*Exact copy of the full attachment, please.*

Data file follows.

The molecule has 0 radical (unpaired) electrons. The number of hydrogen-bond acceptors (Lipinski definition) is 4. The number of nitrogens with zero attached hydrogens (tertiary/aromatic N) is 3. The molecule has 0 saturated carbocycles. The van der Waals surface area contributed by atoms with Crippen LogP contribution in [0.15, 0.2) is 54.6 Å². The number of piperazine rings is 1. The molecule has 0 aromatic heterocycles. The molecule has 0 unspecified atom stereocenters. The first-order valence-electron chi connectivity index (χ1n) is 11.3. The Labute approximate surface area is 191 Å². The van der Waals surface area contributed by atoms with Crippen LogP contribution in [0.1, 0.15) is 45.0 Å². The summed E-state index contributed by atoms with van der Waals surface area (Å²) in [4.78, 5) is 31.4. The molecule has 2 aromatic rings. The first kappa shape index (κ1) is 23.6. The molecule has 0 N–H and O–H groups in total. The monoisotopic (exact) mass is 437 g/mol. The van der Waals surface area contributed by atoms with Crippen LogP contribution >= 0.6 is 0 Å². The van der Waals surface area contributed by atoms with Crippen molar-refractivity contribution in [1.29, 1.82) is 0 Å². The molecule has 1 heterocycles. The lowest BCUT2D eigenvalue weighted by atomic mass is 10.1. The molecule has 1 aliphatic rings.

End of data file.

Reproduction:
The molecule has 0 radical (unpaired) electrons. The number of hydrogen-bond acceptors (Lipinski definition) is 4. The number of nitrogens with zero attached hydrogens (tertiary/aromatic N) is 3. The molecule has 0 saturated carbocycles. The van der Waals surface area contributed by atoms with Crippen LogP contribution in [0.15, 0.2) is 54.6 Å². The number of piperazine rings is 1. The molecule has 0 aromatic heterocycles. The molecule has 0 unspecified atom stereocenters. The first-order valence-electron chi connectivity index (χ1n) is 11.3. The Labute approximate surface area is 191 Å². The van der Waals surface area contributed by atoms with Crippen LogP contribution in [0.1, 0.15) is 45.0 Å². The summed E-state index contributed by atoms with van der Waals surface area (Å²) in [4.78, 5) is 31.4. The molecule has 2 aromatic rings. The first kappa shape index (κ1) is 23.6. The molecule has 0 N–H and O–H groups in total. The monoisotopic (exact) mass is 437 g/mol. The van der Waals surface area contributed by atoms with Crippen LogP contribution >= 0.6 is 0 Å². The van der Waals surface area contributed by atoms with Crippen molar-refractivity contribution in [1.29, 1.82) is 0 Å². The molecule has 1 heterocycles. The lowest BCUT2D eigenvalue weighted by atomic mass is 10.1. The molecule has 1 aliphatic rings.